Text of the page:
Some bad shit happened.  Really bad shit.  I was devastated.  There was so much drama, but the whole time he acted like nothing was wrong.  That drove me fucking crazy.  We were kind of like Kurt and Courtney, just a hot mess.  No drugs, but we both drank quite a bit.  He drank every night.  I was not that bad, but when I drank I was pretty sloppy.  He stayed the same, drunk or sober.  And he did remind me of Kurt; they had a similar facial structure, and those clear, piercing eyes.  I was fucking out of control so much of the time, especially toward the end.  And he remained calm the whole time.  It upset me that he would never have a real conversation with me.  But he just wasn’t a guy who liked to talk.  He preferred being closed off.  I remember buying this Zen book called Expect Nothing because it reminded me of him; when I told him that, he laughed.  He had no expectations of anything, ever.  I had nothing but expectations, and I was always disappointed. 

 

When things ended, it was devastating.  We had to work together for another 7 months until he got transferred to our new café.  In the meantime, he had gotten back together with his ex, who called work every day looking for him.  She would call a dozen times a day, and he would never answer the phone, even when he was standing next to it; he knew it was her.  So I had to talk to her.  God, that was so painful and horrible.  My chest is tightening just thinking about that.  All the pain I experienced, all the horrible things I did to myself; I cannot understand why it happened.  I had Nirvana to help me wallow.  Nevermind is more catchy and poppy than Nirvana’s other stuff, so it was not usually my album of choice if I was torturing myself.  But if I wanted to put a happy face on my angst, Nevermind was just what I needed.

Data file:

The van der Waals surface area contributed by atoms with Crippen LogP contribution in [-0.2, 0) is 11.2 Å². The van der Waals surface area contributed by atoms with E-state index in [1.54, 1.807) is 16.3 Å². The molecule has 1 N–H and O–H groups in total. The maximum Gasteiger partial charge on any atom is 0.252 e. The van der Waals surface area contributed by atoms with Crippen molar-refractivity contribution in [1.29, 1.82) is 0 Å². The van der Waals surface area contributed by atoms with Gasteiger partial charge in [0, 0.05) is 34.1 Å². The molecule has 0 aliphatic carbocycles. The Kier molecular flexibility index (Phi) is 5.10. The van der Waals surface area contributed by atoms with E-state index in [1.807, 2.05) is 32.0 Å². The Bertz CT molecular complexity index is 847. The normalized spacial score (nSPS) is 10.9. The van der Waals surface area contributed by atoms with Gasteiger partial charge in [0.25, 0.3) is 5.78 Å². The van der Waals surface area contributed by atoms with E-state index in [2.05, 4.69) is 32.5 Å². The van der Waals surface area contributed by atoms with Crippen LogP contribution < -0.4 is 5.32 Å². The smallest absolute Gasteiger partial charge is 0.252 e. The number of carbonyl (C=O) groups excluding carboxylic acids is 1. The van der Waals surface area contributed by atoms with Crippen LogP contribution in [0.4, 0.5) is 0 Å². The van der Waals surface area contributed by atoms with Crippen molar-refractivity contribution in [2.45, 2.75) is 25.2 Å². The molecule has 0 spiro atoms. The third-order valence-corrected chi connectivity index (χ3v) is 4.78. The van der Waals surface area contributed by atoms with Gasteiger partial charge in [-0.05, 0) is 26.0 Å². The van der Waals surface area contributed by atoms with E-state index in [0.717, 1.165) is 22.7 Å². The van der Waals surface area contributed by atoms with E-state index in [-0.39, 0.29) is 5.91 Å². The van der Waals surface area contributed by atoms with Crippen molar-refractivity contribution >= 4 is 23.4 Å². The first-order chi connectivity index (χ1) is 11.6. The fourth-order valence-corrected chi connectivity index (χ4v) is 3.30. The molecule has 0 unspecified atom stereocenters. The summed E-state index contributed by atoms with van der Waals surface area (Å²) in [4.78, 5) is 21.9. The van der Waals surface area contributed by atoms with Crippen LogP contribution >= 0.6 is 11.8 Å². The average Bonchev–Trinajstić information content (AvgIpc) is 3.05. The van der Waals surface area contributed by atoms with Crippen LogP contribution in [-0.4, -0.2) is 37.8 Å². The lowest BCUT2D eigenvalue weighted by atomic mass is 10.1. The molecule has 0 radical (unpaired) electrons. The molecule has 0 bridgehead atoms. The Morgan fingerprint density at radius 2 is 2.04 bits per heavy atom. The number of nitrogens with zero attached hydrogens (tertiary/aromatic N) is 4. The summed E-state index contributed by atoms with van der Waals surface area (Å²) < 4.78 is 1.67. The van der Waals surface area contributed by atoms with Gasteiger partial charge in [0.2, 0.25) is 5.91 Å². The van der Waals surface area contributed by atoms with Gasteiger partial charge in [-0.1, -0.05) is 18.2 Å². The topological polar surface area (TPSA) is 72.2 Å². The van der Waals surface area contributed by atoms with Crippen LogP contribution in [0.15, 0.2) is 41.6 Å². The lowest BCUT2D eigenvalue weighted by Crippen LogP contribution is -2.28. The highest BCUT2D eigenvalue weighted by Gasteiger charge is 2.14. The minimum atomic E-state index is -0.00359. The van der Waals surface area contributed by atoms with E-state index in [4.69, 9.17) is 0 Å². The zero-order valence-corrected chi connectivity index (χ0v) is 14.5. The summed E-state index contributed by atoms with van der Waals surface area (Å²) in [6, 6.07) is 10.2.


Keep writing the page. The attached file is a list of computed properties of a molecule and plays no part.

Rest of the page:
Come as you are, as you were
As I want you to be
As a friend, as a friend
As an old enemy

Take your time, hurry up
The choice is yours, don’t be late
Take a rest as a friend
As an old memory

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7 thoughts on “Nevermind, Nirvana

  1. I only tried to look up a picture of the album cover, then BOOM! I read the entire thing top to bottom. I think everyone gets that same feeling when they reminisce about an album from their past, or just hear “that song” on the radio (still takes me back to big shiny tunes 2 from highschool)

    Liked by 1 person

  2. Love this article as there are so many parallels in our lives. My late interest in the Foos and Nirvana. I’ve read every book, bought every album, researched every fact, on both Dave and Kurt. And I too Am in love with them both. Then I read about your tragic love affair/relationship with that guy and It is almost exactly the same as a relationship I had, Even his Cancer star sign, and the commitment (or lack thereof) and even the old girlfriend who used to ring him at work ( we worked together too). It’s uncanny.

    Like